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Alleged Letter from Father to Teen Son After Discovering Porn on His Computer: 'I Couldn't Be More Proud of You

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"I won't tell your mom and I'm not gonna make a big deal out of this."

There's a unique letter circulating online that claims to have been written from a father to his son. It's gone viral and there's no doubt that the subject matter -- pornography -- is driving the intrigue surrounding it. See, after Reddit user IrrelevantNinja discovered that his 13-year-old son was accessing porn on the Internet, he took action.

But rather than becoming angry and chastising the teen, the man decided to adopt a more interesting approach. Rather than punish the young man, the father detailed -- in a letter -- some of the steps his son can take to ensure he surfs porn in a safe manner on the web (i.e. without infecting the computer with viruses). And he concluded by assuring his son he was not angry and even "proud" of him.

Here's the twist -- before giving the letter to his son, he shared it with the Reddit community to get their feedback on his approach. The reactions, as highlighted by The Huffington Post, were diverse:

Many commenters praised IrrelevantNinja for his understanding. "Much better than my parents," user Nicker_Bocker wrote. "Everything in here is cool, and you rock for being a progressive parent," arcsine added.

Over on The Good Men Project, Cooper Fleishman agreed that the letter is "enlightened" but wonders if dad had a responsibility to do more. "Is he underestimating the influence of porn on young boys? Should he have told Mom?" Fleishman asks.

Aber83 offered another suggestion. "I think the letter is fine, but also think you should have a face to face talk with him, however awkward that may be. He's still quite young and impressionable and porn can be quite addicting and give someone an unhealthy view of sex."

The man reaffirmed that he went beyond simply being understanding and condoning his son's actions. He also explained some of the implications surrounding what some see as a damaging social phenomenon.

"I also talked to him about porn not being like real life and that women aren't objects like they are portrayed in porn," IrrelevantNinja wrote following the incident, thus addressing some of the critiques that were waged against him.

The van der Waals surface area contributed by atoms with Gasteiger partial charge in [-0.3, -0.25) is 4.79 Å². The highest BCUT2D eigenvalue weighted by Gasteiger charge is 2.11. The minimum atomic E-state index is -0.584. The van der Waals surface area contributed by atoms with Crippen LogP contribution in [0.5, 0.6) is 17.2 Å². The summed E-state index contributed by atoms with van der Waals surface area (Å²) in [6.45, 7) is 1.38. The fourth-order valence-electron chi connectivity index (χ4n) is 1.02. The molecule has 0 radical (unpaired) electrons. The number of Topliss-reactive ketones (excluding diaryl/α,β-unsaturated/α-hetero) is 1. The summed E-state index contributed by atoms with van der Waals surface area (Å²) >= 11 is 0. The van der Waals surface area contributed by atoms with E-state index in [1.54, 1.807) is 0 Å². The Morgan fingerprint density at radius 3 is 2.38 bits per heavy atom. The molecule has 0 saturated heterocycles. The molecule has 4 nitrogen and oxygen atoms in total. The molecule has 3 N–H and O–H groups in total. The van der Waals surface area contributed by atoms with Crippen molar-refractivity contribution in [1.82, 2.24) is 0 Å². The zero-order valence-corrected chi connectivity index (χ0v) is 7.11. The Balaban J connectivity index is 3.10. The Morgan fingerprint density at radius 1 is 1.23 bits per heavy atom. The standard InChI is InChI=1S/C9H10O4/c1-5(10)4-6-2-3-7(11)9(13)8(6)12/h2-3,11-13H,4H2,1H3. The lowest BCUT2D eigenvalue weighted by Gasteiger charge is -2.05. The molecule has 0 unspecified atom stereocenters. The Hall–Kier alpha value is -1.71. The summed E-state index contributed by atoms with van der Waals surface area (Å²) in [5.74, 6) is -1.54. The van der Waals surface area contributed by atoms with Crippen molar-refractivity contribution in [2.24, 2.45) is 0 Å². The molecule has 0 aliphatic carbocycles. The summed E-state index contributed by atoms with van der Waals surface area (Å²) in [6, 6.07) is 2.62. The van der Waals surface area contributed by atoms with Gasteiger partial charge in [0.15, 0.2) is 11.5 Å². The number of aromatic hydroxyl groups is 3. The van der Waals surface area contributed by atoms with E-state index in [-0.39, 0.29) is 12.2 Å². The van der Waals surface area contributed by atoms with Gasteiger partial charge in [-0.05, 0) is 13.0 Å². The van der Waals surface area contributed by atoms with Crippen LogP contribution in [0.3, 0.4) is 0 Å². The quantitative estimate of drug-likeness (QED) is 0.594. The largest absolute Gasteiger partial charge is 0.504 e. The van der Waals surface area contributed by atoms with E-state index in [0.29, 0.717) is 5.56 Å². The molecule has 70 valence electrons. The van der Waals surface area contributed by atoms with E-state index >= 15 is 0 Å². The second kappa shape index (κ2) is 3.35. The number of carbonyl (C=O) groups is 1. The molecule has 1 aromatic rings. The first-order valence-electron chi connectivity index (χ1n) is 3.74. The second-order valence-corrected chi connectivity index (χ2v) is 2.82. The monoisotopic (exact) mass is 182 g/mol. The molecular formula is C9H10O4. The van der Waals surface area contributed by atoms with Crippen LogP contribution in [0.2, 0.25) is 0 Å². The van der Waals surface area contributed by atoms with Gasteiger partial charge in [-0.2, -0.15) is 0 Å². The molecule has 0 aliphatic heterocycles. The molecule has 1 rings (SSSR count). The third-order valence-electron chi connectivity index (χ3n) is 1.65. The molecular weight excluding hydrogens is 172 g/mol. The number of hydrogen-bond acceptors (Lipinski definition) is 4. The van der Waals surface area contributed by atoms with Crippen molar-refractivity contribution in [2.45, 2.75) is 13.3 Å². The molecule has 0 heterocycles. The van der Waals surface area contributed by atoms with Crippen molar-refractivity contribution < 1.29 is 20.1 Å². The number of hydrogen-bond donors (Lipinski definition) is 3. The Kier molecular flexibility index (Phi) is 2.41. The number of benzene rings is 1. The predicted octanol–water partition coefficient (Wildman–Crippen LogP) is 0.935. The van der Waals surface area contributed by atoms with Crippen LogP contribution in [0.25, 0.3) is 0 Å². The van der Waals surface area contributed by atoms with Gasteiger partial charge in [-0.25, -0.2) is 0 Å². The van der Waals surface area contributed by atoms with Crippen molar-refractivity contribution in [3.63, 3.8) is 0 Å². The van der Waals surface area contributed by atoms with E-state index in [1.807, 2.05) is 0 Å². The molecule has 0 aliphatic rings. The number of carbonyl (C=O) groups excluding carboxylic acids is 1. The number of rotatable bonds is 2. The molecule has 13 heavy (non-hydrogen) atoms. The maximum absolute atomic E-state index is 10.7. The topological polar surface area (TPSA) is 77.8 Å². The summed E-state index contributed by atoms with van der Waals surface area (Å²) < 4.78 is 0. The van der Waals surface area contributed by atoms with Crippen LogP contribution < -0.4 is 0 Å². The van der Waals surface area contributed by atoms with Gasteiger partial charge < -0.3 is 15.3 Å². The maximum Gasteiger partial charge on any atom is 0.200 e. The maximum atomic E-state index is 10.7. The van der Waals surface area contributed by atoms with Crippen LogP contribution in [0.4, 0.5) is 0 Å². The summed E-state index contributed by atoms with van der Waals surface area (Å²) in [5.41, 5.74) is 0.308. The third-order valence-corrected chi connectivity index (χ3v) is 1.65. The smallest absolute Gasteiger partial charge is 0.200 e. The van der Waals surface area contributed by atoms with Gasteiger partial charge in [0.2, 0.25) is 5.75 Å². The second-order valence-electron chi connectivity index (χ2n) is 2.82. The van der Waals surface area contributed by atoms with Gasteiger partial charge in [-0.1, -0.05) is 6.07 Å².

Interestingly -- and most controversially -- the father also posted some links to porn sites that would be safe for the computer -- suggestions that some have highlighted might be illegal (after all, adults offering suggestions on pornography to minors is certainly problematic). Regardless of the legal questions surrounding the scenario, the man inevitably deleted his Reddit account after the story went viral and doesn't seem interested in speaking out any further.

The letter (which The Huffington Post chose to edit by removing the porn links) is available in its entirety, below:

I want to start out by saying that I love ya and I'm not trying to embarrass you. Before you do anything else click the star in the upper right hand corner of internet explorer which is already pulled up and then click back on the icon to the right of the skype symbol in your toolbar to pull this page back up. ---------------------------------------> That history is the reason that you got that scamware and all the other crap on your computer. I want to tell you that it's ok. Listen, I was 13 once too and it wasn't so long ago that I don't remember. I'm not mad or anything. It's life and I did it too. I just want you to know that most of those sites are places that can and will ruin your computer. You were actually lucky that it only did what it did. There are viruses and other scamware that can completly ruin a computer and I can't afford to buy you another 1800 dollar machine because you went to a site that fried it.

There are sites that are completely safe and you can go on them and not have your computer turned into a piece of junk. You can go to these sites and not screw up your computer. Don't click on any links taking you to other sites and please only go to these. Ninty percent of porn sites have crap that can brick a computer ...

Listen, I won't tell your mom and I'm not gonna make a big deal out of this. In fact I'm not gonna make any size deal out of it. If you don't wanna talk about it that's fine and I completely understand. I've been on this earth three times as long as you and there's nothing you have done or will do that I haven't done before. If you want to completely ignore this ever happened then I can and will do that too. Please don't act awkward around me because of this. You have nothing to be embarrassed about. I just can't have an 1800 dollar machine turned into a brick because you haven't learned where to go on the internet. I'm not going to put a child lock on your computer or punish you in any way because as I said you did nothing wrong. I would like you to not be back here so much though. You literally spend all of your time back here. I'd like to see you more often. I like doing stuff with you and miss it.

I love you and I couldn't be more proud of you.

In the end, the letter seems to be more about normalizing the practicing of looking at porn and the cost of a new machine than it seems to be about correcting the behavior.

Despite the favorable reaction by some in the Reddit community, others would view this letter as a failure to properly discipline the teenager. Furthermore, the suggestion of pornography links that were recommended to the minor only adds to the complicated scenario.

What do you think? Was this good or poor parenting? Let us know in the comments section, below.

(H/T: The Huffington Post)

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